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Certificates of Deposit

A certificate of deposit or CD is a time deposit, a financial product commonly offered to consumers by banks, thrift institutions, and credit unions.
CDs are similar to savings accounts in that they are insured and thus virtually risk-free; they are "money in the bank" (CDs are insured by the FDIC for banks or by the NCUA for credit unions). They are different from savings accounts in that the CD has a specific, fixed term (often three months, six months, or one to five years), and, usually, a fixed interest rate. It is intended that the CD be held until maturity, at which time the money may be withdrawn together with the accrued interest.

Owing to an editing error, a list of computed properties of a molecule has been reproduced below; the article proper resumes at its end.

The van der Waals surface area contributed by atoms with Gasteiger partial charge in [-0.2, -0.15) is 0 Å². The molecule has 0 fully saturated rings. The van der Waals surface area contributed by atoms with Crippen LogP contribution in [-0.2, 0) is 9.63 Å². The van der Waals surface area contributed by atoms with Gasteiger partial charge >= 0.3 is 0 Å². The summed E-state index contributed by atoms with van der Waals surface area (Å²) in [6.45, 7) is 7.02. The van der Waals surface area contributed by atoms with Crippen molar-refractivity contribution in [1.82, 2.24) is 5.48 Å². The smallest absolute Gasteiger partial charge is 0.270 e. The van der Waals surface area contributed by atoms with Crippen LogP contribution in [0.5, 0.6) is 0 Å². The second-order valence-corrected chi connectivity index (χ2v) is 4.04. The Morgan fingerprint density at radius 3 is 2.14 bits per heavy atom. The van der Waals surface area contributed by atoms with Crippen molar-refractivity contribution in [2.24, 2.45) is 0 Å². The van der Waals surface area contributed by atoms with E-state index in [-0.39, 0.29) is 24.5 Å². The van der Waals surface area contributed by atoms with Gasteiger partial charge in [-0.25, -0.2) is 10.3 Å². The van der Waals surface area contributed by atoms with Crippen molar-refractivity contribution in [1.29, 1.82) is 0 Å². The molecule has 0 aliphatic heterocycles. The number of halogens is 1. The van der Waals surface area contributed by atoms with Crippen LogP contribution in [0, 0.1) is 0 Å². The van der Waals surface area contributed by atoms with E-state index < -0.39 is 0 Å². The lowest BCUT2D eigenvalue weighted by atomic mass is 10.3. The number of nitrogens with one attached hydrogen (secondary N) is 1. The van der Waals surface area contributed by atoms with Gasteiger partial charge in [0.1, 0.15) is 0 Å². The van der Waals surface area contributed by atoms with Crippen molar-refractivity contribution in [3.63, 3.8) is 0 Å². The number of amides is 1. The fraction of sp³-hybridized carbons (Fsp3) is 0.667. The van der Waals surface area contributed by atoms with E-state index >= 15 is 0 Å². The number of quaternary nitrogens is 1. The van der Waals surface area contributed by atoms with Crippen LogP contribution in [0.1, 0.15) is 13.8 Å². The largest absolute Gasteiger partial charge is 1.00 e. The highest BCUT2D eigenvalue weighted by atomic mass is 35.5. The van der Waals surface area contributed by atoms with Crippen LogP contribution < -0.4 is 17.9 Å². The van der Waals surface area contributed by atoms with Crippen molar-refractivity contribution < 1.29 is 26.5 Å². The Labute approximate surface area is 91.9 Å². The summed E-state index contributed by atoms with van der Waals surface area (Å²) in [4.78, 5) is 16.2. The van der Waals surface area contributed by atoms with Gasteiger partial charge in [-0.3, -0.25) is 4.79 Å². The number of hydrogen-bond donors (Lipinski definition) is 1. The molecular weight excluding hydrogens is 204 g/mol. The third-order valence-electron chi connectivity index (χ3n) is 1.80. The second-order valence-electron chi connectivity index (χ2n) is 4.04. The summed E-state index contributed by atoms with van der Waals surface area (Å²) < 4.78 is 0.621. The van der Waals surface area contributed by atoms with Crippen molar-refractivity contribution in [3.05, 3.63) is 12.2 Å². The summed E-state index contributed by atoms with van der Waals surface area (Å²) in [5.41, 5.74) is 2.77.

(c) The information under this section is originally from Wikipedia and is used under the following licence http://creativecommons.org/licenses/by-sa/3.0/


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